After receiving last rites, Pauline Christophe instructs her servant, Thomas Pettione, to give the priest four letters addressed to her great grandchildren, requesting they visit her. When Thomas and the priest depart, Pauline opens a box full of voodoo dolls. Days later, Lorena Christophe, Pauline’s great-granddaughter, drives up a winding road followed by Cadillac that beeps at her to go faster. When she refuses, the car bumps her, forcing her to lose control. Once Lorena stops her car, she sees a mansion sitting on top of a mountain shaped like a skull. Meanwhile, Phillippe Wilette, the other driver and Lorena’s cousin, races toward the mansion, but sees a flaming skull in his windshield and almost crashes. At the mansion, Lorena discovers Pauline’s burial in progress. Standing graveside, Lorena notices a crow holding a white feather looking down from a tree branch. After Lorena sprinkles earth on the coffin, the crow swoops down and drops the feather onto the casket. Only Louette, the maid, sees the feather bleed, then burst into flames and disappear. Later, Lorena meets Phillippe, who, despite their being cousins, attempts to flirts with her. Phillippe is indifferent to Pauline’s death, as he never knew she existed. Lorena admits that neither had she. In the kitchen, Louette tells Thomas about the feather, insisting it was a “wanga,” a voodoo curse, and someone is going to die. After Thomas assures her the dead have no power, Louette escorts the guests to their rooms. Phillippe wants to take the elevator, but it is broken. Meanwhile, another cousin, Harriet Johnson, is flying to Atlanta, Georgia, when she sees a hooded figure with no face sitting before her. When she screams, the figure vanishes. Later, Phillippe walks downstairs and sees the elevator door seemingly open by itself. Thomas appears, closes the door and escorts Phillippe to the sitting room, where he sexually propositions Louette. Before she can reply, Harriet arrives. That night, the three cousins listen to Pauline’s attorney, Mr. Ledoux, explain that he cannot yet read the will as Dr. Andrew Cunningham, another cousin, is missing. However, he reads a letter Pauline left informing the cousins they are descendants of Henri Christophe, the black slave who overthrew the French and liberated Haiti. The letter reads that enemies of the Christophe family are not defeated, only dormant. After Ledoux leaves, Thomas explains that Henri Christophe defeated the French with the help of a voodoo spirit. Phillippe’s scoffing is halted with the entrance of Andrew, who is white. Over dinner, Andrew, a professor of anthropology, relates that he was left at an orphanage as a newborn, completely ignorant of his heritage. He claims to be as surprised as anyone that he is a Christophe. When the lights go out, they all go to their rooms except Phillippe. As Lorena prepares to retire, she sees the hooded figure and runs screaming into the hall, colliding with a drunken Phillippe, who tries to forces himself on her. Andrew appears and everyone goes to bed. In the basement, Thomas performs a voodoo ritual which causes Phillippe to see a vision of a lingerie-clad Lorena beckoning him. Phillippe follows the vision into the elevator shaft and plunges to his death. Awakened by Phillippe’s scream, Andrew finds his dead body with a wanga lying beside it. The sheriff arrives, suspects foul play, and orders everyone to remain at the mansion until he can arrange an inquest. The next day, Harriet goes upstairs to find Pauline’s door open. Inside is a voodoo alter and a chair rocking on its own. When Harriet examines the chair, a snake leaps out and bites her. Andrew and Lorena find Harriet unconscious with another wanga beside her. As they drive Harriet to the hospital, Thomas performs another ritual, which causes Harriet to sit up in the car, see the hooded figure and die. A doctor rules Harriet’s death was caused by a heart attack, but Andrew shows Lorena the wanga, and convinces her that a voodoo curse killed Harriet. Lorena wants to leave, but Andrew insists he must stay and find out who he really is. That night, as Andrew sleeps in a nearby chair, Lorena wanders off in a trance. Andrew awakens, finds Louette, and begs her to lead him to Lorena. Louette shows him a secret tunnel at the bottom of the elevator shaft, then disappears. Andrew follows the passage to an underground cavern, where he finds Thomas leading frenzied worshippers in a dance around Louette, who is tied to a post. With the drum’s tempo increasing, Thomas stabs Loutte, then summons an entranced Lorena to dance with him. Andrew grabs a machete and confronts Thomas as the worshippers run away in a panic. A machete magically appears in Thomas’s hand and he attacks Andrew. Andrew deflects the blows with a skull mounted on a staff and when Thomas hits it, everything vanishes but Andrew and the dead Louette. Upstairs, Andrew discovers Lorena unconscious in her bed. Thomas appears and declares that the Christophes have suppressed his family’s potential for centuries, but when he mates with Lorena, he will be all-powerful. Thomas awakens Lorena to witness his great triumph, then summons Pauline’s corpse to rise from the grave. A dirt encrusted Pauline enters the room and Thomas commands her to kill Andrew; however, Andrew calls to the Voodoo goddess Ursula for protection and Pauline throws Thomas out the window to die on the pavement below. Pauline then returns to her grave. The next day, Andrew tells Lorena he is staying to unravel the house’s mysteries and although she is leaving, half the house will always be hers. +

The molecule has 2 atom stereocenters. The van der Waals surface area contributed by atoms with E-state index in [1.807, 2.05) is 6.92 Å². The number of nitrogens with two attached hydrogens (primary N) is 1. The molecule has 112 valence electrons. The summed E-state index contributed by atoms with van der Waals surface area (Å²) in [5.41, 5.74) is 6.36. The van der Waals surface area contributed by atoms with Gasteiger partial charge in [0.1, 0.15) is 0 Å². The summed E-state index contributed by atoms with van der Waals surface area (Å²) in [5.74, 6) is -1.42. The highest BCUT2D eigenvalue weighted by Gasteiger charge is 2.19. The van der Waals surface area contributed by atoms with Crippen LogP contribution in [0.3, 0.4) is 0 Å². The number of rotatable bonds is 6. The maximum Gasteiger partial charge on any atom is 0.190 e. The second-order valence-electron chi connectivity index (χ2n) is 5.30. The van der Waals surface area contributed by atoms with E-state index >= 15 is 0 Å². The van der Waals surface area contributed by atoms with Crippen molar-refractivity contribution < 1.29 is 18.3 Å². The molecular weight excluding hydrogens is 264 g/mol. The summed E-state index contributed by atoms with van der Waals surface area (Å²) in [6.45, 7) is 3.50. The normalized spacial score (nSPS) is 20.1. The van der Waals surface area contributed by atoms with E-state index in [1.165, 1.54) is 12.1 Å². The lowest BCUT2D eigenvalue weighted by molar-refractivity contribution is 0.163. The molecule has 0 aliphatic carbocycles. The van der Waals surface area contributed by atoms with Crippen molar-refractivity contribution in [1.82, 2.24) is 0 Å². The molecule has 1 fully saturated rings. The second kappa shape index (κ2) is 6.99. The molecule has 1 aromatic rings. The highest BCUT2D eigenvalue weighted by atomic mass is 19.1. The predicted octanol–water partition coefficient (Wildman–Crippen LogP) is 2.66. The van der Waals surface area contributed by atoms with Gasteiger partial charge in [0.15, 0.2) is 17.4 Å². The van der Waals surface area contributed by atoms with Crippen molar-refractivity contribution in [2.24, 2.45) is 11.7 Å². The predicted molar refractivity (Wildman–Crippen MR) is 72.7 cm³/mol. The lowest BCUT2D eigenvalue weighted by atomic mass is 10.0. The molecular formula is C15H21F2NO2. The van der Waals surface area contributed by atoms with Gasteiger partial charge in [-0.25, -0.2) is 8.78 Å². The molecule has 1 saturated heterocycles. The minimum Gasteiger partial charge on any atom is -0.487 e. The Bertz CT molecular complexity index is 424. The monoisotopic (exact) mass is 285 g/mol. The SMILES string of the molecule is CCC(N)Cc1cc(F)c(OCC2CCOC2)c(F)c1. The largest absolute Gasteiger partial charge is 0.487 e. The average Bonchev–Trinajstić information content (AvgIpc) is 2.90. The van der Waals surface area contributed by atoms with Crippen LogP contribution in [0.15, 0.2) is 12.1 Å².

Legend
Viewed by AFI
Partially Viewed
Offscreen Credit
Name Occurs Before Title
AFI Life Achievement Award